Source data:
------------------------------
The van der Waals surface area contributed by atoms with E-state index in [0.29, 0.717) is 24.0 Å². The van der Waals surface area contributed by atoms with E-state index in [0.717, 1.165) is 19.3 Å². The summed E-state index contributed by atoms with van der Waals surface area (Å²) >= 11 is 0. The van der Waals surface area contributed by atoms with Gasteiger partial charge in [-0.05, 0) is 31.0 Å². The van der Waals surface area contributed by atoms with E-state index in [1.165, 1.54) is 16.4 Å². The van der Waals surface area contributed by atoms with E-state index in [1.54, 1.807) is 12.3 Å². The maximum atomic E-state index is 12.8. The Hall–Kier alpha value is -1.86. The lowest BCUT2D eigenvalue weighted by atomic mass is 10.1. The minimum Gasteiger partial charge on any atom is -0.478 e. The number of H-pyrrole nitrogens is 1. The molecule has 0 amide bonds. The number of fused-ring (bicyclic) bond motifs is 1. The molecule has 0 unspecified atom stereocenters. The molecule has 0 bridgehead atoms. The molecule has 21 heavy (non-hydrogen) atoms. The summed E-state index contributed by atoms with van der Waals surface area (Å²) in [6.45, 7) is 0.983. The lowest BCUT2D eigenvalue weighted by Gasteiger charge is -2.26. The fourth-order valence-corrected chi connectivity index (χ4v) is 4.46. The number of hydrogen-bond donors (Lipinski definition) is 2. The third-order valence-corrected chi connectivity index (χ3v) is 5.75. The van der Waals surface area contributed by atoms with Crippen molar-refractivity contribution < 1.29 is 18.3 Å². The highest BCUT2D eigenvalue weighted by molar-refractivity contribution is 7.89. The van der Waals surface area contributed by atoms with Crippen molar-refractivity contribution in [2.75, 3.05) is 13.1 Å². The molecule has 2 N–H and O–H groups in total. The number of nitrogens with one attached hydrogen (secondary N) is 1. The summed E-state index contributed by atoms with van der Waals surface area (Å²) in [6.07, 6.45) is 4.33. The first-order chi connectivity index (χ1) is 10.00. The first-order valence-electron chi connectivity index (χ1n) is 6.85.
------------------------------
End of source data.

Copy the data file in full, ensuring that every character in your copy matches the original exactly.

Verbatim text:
The van der Waals surface area contributed by atoms with E-state index in [0.29, 0.717) is 24.0 Å². The van der Waals surface area contributed by atoms with E-state index in [0.717, 1.165) is 19.3 Å². The summed E-state index contributed by atoms with van der Waals surface area (Å²) >= 11 is 0. The van der Waals surface area contributed by atoms with Gasteiger partial charge in [-0.05, 0) is 31.0 Å². The van der Waals surface area contributed by atoms with E-state index in [1.165, 1.54) is 16.4 Å². The van der Waals surface area contributed by atoms with E-state index in [1.54, 1.807) is 12.3 Å². The maximum atomic E-state index is 12.8. The Hall–Kier alpha value is -1.86. The lowest BCUT2D eigenvalue weighted by atomic mass is 10.1. The minimum Gasteiger partial charge on any atom is -0.478 e. The number of H-pyrrole nitrogens is 1. The molecule has 0 amide bonds. The number of fused-ring (bicyclic) bond motifs is 1. The molecule has 0 unspecified atom stereocenters. The molecule has 0 bridgehead atoms. The molecule has 21 heavy (non-hydrogen) atoms. The summed E-state index contributed by atoms with van der Waals surface area (Å²) in [6.45, 7) is 0.983. The lowest BCUT2D eigenvalue weighted by Gasteiger charge is -2.26. The fourth-order valence-corrected chi connectivity index (χ4v) is 4.46. The number of hydrogen-bond donors (Lipinski definition) is 2. The third-order valence-corrected chi connectivity index (χ3v) is 5.75. The van der Waals surface area contributed by atoms with Crippen molar-refractivity contribution < 1.29 is 18.3 Å². The highest BCUT2D eigenvalue weighted by molar-refractivity contribution is 7.89. The van der Waals surface area contributed by atoms with Crippen molar-refractivity contribution in [2.75, 3.05) is 13.1 Å². The molecule has 2 N–H and O–H groups in total. The number of nitrogens with one attached hydrogen (secondary N) is 1. The summed E-state index contributed by atoms with van der Waals surface area (Å²) in [6.07, 6.45) is 4.33. The first-order chi connectivity index (χ1) is 10.00. The first-order valence-electron chi connectivity index (χ1n) is 6.85.